In honour of Mother’s day, we’re looking at a theme that will be of more than passing interest to many mothers out there:
From Barry Estabrook, on his Politics of the Plate blog:
Photo of the “Culinary Intelligence” book jacket via Politics of the Plate blog.
“In the mid-1990s, Peter Kaminsky, a self-proclaimed hedonist, landed the perfect gig. As the writer behind New York magazine’s “Underground Gourmet” column, he was paid to patrol the outer reaches of the boroughs in search of the tastiest ethnic fare.
When he wasn’t sampling Vietnamese, Korean, Greek, Cuban, or West Indian cuisine, his duty was to discover little-known, up-and-coming restaurants. And as the magazine’s go-to food writer, Kaminsky was also called upon whenever the likes of Daniel Boulud, Alain Ducasse, or Thomas Keller opened a new bastion of four-star-fare. Some of New York’s greatest chefs hired him as a co-writer (and taster-in-chief) for their cookbooks. Continue reading
From Barry Estabrook on Politics of the Plate:
“The Centers for Disease Control and Prevention’s (CDC) handling of a recent investigation into a salmonella outbreak that sickened 68 people in 10 states—sending more than 20 to the hospital—had all the elements of a B-grade spy movie. The CDC identified the source of the contaminated food, but refused to make the name public, instead calling it Restaurant Chain A, and saying only that it was a Mexican chain. It could have been any one of six such chains that operated in the affected states.
That seemed like odd behavior from an agency whose responsibility is to save lives, protect Americans, and save money through prevention. Although no one died in this outbreak, which came to light last fall, salmonella is frequently fatal, so outing the culprit could have saved lives. Revealing the identity of the mysterious Restaurant Chain A would have allowed customers to protect themselves by avoiding the place, if they chose. And a little negative publicity might have been just what was needed to convince those in charge of the company to clean up their act, perhaps preventing future outbreaks. Continue reading
Like the choices in the post linked to below, these selections are bound to be biased by what we look for in a blog. Sorry if we’ve overlooked your blog through our narrowsightedness. Obviously a list of six favourite blogs is not going to be anywhere near exhaustive of all the great food blogs out there. See our blogroll for all the blogs we consider worth including. Readers are invited to add their own suggestions of favourite food blogs in the comments:
1. The Complete Patient — No one covers the raw milk food politics beat as thoroughly as David E. Gumpert. Original material, first rate journalism, and insight born of persistence and hard won familiarity with the game, and the players, in raw milk and food rights, in North America.
2. Hella Delicious Food — provides great coverage of the British Columbia raw milk scene as well as other enlightening food related stories. The author has lived in a lot of places and has the perspective to show for it. She brings a lot of spiritual and cultural insight into her writing. Hella’s blog also gets top marks for graphic design and interactive functionality. Continue reading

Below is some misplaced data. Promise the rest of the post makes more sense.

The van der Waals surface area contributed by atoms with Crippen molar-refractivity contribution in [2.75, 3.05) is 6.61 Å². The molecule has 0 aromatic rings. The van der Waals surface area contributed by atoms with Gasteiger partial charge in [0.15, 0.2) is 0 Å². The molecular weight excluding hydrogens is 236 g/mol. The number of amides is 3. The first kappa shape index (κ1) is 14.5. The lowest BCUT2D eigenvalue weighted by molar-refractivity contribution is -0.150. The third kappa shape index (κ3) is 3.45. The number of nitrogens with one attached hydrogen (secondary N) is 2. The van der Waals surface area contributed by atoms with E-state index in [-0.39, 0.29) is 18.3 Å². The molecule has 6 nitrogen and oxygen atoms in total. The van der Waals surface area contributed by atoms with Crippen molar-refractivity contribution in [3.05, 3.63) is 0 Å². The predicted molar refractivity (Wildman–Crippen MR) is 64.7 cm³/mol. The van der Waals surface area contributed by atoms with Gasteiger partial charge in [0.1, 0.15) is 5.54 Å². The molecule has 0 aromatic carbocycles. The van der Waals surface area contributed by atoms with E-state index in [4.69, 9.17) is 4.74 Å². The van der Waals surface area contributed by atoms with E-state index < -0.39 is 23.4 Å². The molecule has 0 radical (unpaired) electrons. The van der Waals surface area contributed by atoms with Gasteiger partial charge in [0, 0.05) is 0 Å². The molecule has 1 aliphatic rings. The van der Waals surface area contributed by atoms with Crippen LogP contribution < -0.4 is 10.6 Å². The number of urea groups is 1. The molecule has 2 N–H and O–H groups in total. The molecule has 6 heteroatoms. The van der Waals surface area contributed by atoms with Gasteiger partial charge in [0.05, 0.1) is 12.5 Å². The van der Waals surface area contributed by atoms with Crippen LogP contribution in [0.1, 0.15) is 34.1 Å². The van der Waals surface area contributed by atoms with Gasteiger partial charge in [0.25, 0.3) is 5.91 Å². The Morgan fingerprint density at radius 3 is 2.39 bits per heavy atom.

From Barry Estabrook, via his “Politics of the Plate” blog:
Photo via Barry Estabrook's blog. Original title: "Picky, picky".
“Last week, I attended tomato school.
Sitting in a room at a packing plant near Immokalee in southwest Florida with about 50 migrant laborers, I learned that I had a right to earn a minimum wage of $7.25 an hour, could take regular breaks in a shady area provided by the farm—including a lunch break. I was told exactly what constituted a full bucket of tomatoes when I was working on a “piece,” or per-bucket basis. Continue reading
Barry Estabrook, from Politics of the Plate blog:
“Tearing a page out of Monsanto Co.’s own playbook, the Public Patent Foundation (PUBPAT), an advocacy group whose mandate is to represent the public’s interest in the patent system, filed suit on behalf of 60 organic farmers, small farm organizations, and seed businesses this week against the litigious agrichemical and GMO-seed giant.
In a press release, PUBPAT said, “The organic plaintiffs were forced to sue preemptively to protect themselves from being accused of patent infringement should their crops ever become contaminated by Monsanto’s genetically modified seed.” PUBPAT is asking the federal court in Manhattan to declare that if organic farmers’ crops are ever contaminated by Monsanto’s GMO seed, they need not fear also being accused of patent infringement. Continue reading
From Barry Estabrook at Politics of the Plate.com
“Earlier this year, cheese lovers who view raw milk as a sacred cow, feared that the Food and Drug Administration (FDA) planned to sharply limit or even ban the manufacture and sale of raw milk cheese. It would have been a loss not only for connoisseurs, but for anyone who cares about rural economies and sustainable food systems. Artisan cheese is a big part of the solution. Fortunately, it appears that the fears were exaggerated.
The role played by artisan cheese making in rural renewal was driven home to me recently when I chatted with Angela Miller, a New York literary agent who, with her architect husband Russel Glover, bought Consider Bardwell Farm in 2000. Although it has prospered as Vermont’s first dairy cooperative in the mid 1800s, the farm had suffered the fate of many once-prosperous New England dairies. For a decade prior to Miller’s purchase, it had been defunct, its barns and outbuildings sitting empty, its fields ungrazed. There was talk of converting the land into a military training ground. Continue reading